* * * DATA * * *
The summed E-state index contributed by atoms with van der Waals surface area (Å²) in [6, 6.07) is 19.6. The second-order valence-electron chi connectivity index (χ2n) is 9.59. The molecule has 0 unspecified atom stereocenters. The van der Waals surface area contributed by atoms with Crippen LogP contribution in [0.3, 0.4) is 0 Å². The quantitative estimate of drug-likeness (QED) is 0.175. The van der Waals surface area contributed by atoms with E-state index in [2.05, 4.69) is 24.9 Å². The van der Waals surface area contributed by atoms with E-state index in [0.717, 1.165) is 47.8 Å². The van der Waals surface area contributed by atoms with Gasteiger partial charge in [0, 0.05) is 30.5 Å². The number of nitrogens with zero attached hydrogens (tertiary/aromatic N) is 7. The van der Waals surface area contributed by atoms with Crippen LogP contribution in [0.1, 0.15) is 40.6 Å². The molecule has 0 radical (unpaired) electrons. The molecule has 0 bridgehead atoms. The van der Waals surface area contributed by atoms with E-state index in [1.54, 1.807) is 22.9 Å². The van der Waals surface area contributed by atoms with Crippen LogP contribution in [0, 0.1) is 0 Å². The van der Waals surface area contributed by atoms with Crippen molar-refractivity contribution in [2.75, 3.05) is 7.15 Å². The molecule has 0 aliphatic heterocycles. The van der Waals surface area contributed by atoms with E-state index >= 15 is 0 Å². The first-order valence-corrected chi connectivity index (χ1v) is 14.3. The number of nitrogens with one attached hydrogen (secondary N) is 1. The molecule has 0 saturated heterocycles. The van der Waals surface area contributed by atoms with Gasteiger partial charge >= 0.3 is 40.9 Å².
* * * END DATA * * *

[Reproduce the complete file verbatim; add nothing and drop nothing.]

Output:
The summed E-state index contributed by atoms with van der Waals surface area (Å²) in [6, 6.07) is 19.6. The second-order valence-electron chi connectivity index (χ2n) is 9.59. The molecule has 0 unspecified atom stereocenters. The van der Waals surface area contributed by atoms with Crippen LogP contribution in [0.3, 0.4) is 0 Å². The quantitative estimate of drug-likeness (QED) is 0.175. The van der Waals surface area contributed by atoms with E-state index in [2.05, 4.69) is 24.9 Å². The van der Waals surface area contributed by atoms with E-state index in [0.717, 1.165) is 47.8 Å². The van der Waals surface area contributed by atoms with Gasteiger partial charge in [0, 0.05) is 30.5 Å². The number of nitrogens with zero attached hydrogens (tertiary/aromatic N) is 7. The van der Waals surface area contributed by atoms with Crippen LogP contribution in [0.1, 0.15) is 40.6 Å². The molecule has 0 radical (unpaired) electrons. The molecule has 0 bridgehead atoms. The van der Waals surface area contributed by atoms with E-state index in [1.54, 1.807) is 22.9 Å². The van der Waals surface area contributed by atoms with Crippen LogP contribution in [0, 0.1) is 0 Å². The van der Waals surface area contributed by atoms with Crippen molar-refractivity contribution in [2.75, 3.05) is 7.15 Å². The molecule has 0 aliphatic heterocycles. The van der Waals surface area contributed by atoms with E-state index >= 15 is 0 Å². The first-order valence-corrected chi connectivity index (χ1v) is 14.3. The number of nitrogens with one attached hydrogen (secondary N) is 1. The molecule has 0 saturated heterocycles. The van der Waals surface area contributed by atoms with Gasteiger partial charge >= 0.3 is 40.9 Å².